Fitger's marks its 25th anniversary
Fitger's Brewhouse has made it 25 years.
To celebrate the milestone, it has released its Cherry Batch Ale — a drink made with more than 800 pounds of cherries fresh from Michigan.
Owner Rod Raymond said in a news release that he has watched the city evolve into a craft beer destination for Minnesotans over the past quarter of a century.
“Back in 1995, fruited ales and craft beer were unimaginable here," he said in the release.
Music festival revelation
A revelation at a music festival hosted by WTIP in 2017 has led to millions of dollars for local businesses.
In August, the Entrepreneur Fund wrapped up a capital campaign that raised $2.5 million. This will be used for low-interest loans for entrepreneurs across Northeastern Minnesota.
It's a program that has helped numerous entrepreneurs in the area — especially during the pandemic.
And, on another positive note, an additional $500,000 is expected to be raised by mid-September.
The idea for the program came from a discussion between two Grand Marais residents, Annie Possis and Mike Carlson. They both knew they wanted to help, but didn't want to be involved in the loan side of the program, according to Joe Friedrichs, WTIP's news director.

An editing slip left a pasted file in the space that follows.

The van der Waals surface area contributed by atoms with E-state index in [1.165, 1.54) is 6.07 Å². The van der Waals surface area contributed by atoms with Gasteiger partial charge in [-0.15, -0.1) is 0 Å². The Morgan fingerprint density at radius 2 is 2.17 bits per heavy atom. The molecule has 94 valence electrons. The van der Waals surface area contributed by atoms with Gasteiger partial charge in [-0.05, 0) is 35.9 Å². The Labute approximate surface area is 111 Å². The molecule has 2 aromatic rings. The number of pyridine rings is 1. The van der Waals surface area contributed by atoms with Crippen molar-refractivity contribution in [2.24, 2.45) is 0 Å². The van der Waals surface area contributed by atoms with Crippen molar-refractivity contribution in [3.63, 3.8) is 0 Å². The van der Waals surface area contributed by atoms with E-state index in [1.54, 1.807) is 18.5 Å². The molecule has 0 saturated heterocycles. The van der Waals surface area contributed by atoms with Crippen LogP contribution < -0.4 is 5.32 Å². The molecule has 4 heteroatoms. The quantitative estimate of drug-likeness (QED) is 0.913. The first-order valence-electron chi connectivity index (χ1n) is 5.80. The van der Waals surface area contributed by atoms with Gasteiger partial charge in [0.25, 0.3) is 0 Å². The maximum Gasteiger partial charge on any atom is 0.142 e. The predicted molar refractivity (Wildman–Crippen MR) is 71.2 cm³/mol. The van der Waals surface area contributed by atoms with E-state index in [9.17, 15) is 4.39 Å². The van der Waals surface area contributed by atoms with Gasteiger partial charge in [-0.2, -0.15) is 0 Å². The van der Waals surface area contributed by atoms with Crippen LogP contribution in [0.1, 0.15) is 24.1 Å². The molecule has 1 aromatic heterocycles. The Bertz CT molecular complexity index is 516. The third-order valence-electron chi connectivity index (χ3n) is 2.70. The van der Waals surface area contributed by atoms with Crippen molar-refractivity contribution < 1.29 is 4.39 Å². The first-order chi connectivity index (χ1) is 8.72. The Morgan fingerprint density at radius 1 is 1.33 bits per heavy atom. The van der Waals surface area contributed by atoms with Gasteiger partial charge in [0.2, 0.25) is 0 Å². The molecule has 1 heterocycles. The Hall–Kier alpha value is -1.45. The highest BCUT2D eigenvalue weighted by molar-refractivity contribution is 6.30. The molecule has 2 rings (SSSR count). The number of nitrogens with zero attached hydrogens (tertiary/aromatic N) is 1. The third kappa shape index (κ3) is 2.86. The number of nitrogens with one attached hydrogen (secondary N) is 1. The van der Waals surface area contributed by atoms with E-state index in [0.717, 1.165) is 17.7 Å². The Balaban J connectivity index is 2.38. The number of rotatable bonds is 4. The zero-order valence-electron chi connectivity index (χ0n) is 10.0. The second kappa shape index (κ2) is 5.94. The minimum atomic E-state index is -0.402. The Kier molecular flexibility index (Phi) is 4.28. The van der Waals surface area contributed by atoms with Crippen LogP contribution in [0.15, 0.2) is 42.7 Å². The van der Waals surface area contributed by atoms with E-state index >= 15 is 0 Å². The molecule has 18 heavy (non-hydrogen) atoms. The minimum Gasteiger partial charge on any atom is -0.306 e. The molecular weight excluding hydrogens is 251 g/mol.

Thankfully, Steve Surbaugh stepped in. He's a co-owner of Cascade Vacation Rentals and an Entrepreneur Fund adviser, allowing him to set up the program.
There's more information at entrepreneurfund.org.
Local Initiatives Support Corp.
LISC's annual event is coming up, and it features a slate of informative speakers.
Minnesota Housing Commissioner Jennifer Ho, LISC's CEO and President Maurice A. Jones, and Mayor Emily Larson will all be speaking.
Ho and Jones are former colleagues at the Department of Housing and Urban Development, and they will share thoughts on COVID-19's impact on housing, inclusion, recovery and equality, a news release said.
The online event runs 11:30 a.m.-12:30 p.m. Tuesday, Sept. 22.
The event is free, but donations are encouraged. Sign up at liscduluth2020.bpt.me.
Centricity Credit Union supports remote learning
Centricity Credit Union is changing its workplace to help employees make it through the pandemic.
The Hermantown-based credit union has established remote learning centers for staff's children at all branches.
This allows employees to continue working, while their children attend class, receive help from a tutor, enjoy snacks and use the company's high-speed internet.
At the start of the school year, 10 children were enrolled in the center company-wide, a news release said.
The free program reduces the stress that comes with juggling work and in-home education — and several employees in the news release attested to just that.
"I don’t have to worry about how to balance between work and home," one parent said.
Kelly Busche covers business and health for the News Tribune. How is your workplace handling remote learning? Drop me a line at email@example.com to share.